Now part of me knows that I need to let it go, just go with it and not worry (we are deschooling after all!) but there’s a little nagging voice that keeps popping up in my mind, telling me I should regain control and not let things slide too much… Is this just part of the deschooling experience with a sprinkle of the dreaded mum guilt?!

It would be interesting to hear stories similar to this so it would be great if you could share any wisdom / experiences! In the meantime I’m going ‘Home Educating Sleep Patterns’ blog post hunting!

Home Educating – What We Learned Today

Today was our first official Home Education meet up, The Greeks’ Takeover at Manchester Art Gallery an activity open to both schools and home ed groups. The company was great, and it was wonderful (for me mostly) to meet and talk to other ‘established’ home ed parents.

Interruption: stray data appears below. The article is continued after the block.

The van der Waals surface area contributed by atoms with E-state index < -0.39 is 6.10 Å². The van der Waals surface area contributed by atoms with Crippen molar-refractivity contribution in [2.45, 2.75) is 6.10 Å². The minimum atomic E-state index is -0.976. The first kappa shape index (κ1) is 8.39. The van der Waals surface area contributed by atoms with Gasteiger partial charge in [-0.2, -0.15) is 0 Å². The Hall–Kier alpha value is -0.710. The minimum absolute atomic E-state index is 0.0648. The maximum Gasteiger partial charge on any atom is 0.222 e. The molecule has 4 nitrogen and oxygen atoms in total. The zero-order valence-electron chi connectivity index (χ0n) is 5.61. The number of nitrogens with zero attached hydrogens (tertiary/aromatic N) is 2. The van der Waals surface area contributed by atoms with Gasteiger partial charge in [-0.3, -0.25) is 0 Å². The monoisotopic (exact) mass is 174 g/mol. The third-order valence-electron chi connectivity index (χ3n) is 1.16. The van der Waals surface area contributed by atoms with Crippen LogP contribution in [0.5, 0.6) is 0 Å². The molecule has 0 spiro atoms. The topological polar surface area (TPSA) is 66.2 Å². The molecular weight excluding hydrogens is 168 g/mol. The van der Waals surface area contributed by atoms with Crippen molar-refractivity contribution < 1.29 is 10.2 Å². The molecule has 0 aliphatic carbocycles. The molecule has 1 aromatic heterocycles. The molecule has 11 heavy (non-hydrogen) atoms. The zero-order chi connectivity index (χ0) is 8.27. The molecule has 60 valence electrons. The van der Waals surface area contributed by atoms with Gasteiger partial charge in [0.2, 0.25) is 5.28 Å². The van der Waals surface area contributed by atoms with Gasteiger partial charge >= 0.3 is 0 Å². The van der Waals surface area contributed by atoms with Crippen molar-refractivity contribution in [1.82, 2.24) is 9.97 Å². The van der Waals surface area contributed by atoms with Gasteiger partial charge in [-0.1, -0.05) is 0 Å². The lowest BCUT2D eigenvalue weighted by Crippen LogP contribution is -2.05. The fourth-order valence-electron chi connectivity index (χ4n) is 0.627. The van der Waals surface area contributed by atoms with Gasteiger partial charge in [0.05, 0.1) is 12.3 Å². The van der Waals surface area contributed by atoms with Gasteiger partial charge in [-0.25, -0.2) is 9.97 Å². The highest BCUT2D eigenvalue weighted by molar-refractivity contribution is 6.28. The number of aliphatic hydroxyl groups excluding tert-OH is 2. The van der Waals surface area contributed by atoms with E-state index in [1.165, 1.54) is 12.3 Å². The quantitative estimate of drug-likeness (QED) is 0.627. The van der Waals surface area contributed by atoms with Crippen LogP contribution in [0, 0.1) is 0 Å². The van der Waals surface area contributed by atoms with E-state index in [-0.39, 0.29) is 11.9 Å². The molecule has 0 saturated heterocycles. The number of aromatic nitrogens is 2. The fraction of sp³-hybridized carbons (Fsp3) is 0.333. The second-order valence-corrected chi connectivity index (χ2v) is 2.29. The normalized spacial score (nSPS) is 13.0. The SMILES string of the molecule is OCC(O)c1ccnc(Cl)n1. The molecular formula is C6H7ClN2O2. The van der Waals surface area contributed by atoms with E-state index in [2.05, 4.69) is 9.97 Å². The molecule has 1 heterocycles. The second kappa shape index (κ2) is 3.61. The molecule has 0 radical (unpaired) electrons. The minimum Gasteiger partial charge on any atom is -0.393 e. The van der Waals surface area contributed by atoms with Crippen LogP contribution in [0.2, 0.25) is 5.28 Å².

The morning consisted of a very traditional ‘school trip ‘ set up, a lovely knowledgeable story teller guided us through the gallery, providing an interactive tour. I was enjoying it! However around 30 minutes into the 2 hour session I realised that T was not. I put this down to settling in to new surroundings with new people so encouraged him to sit with the other children and to try and join in when asked. He sat with the other children, however they were very engrossed in the workshop with most of them participating, so there was no communication between him and the other children. Seeing his discomfort I sat by him and asked him what was wrong, his reply was “This is too much like school” and then it clicked with me – this is not what to do when deschooling! So soon after we left session (with much understanding from the more experienced parents!) and reflected over an apple juice and cake in the gallery cafe. Even though he’s always shown interest in Greek stories / mythology (the main reason I booked him on) he felt as though he was being taught and not learning of his own accord, he even stated “It smells like school”.